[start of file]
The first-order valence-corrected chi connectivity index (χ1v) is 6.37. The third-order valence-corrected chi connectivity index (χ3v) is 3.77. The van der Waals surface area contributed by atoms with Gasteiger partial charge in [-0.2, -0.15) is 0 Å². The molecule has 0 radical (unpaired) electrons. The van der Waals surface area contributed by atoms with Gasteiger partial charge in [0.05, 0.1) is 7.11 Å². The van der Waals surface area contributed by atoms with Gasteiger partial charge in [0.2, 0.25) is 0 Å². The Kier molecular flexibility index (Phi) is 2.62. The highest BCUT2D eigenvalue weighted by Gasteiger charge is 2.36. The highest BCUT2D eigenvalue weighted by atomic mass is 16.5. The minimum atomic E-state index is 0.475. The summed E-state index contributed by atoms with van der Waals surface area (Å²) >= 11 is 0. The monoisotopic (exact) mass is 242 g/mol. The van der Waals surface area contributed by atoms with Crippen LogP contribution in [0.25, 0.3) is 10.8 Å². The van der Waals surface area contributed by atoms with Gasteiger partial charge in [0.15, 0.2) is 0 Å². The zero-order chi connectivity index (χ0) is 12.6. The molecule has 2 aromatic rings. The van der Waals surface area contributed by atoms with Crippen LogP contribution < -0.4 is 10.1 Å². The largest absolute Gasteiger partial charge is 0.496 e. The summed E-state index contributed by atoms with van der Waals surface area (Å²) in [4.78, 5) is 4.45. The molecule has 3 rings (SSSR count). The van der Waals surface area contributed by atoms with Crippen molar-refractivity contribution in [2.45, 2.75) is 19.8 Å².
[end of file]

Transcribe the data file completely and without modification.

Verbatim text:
The first-order valence-corrected chi connectivity index (χ1v) is 6.37. The third-order valence-corrected chi connectivity index (χ3v) is 3.77. The van der Waals surface area contributed by atoms with Gasteiger partial charge in [-0.2, -0.15) is 0 Å². The molecule has 0 radical (unpaired) electrons. The van der Waals surface area contributed by atoms with Gasteiger partial charge in [0.05, 0.1) is 7.11 Å². The van der Waals surface area contributed by atoms with Gasteiger partial charge in [0.2, 0.25) is 0 Å². The Kier molecular flexibility index (Phi) is 2.62. The highest BCUT2D eigenvalue weighted by Gasteiger charge is 2.36. The highest BCUT2D eigenvalue weighted by atomic mass is 16.5. The minimum atomic E-state index is 0.475. The summed E-state index contributed by atoms with van der Waals surface area (Å²) >= 11 is 0. The monoisotopic (exact) mass is 242 g/mol. The van der Waals surface area contributed by atoms with Crippen LogP contribution in [0.25, 0.3) is 10.8 Å². The van der Waals surface area contributed by atoms with Gasteiger partial charge in [0.15, 0.2) is 0 Å². The zero-order chi connectivity index (χ0) is 12.6. The molecule has 2 aromatic rings. The van der Waals surface area contributed by atoms with Crippen LogP contribution < -0.4 is 10.1 Å². The largest absolute Gasteiger partial charge is 0.496 e. The summed E-state index contributed by atoms with van der Waals surface area (Å²) in [4.78, 5) is 4.45. The molecule has 3 rings (SSSR count). The van der Waals surface area contributed by atoms with Crippen molar-refractivity contribution in [2.45, 2.75) is 19.8 Å².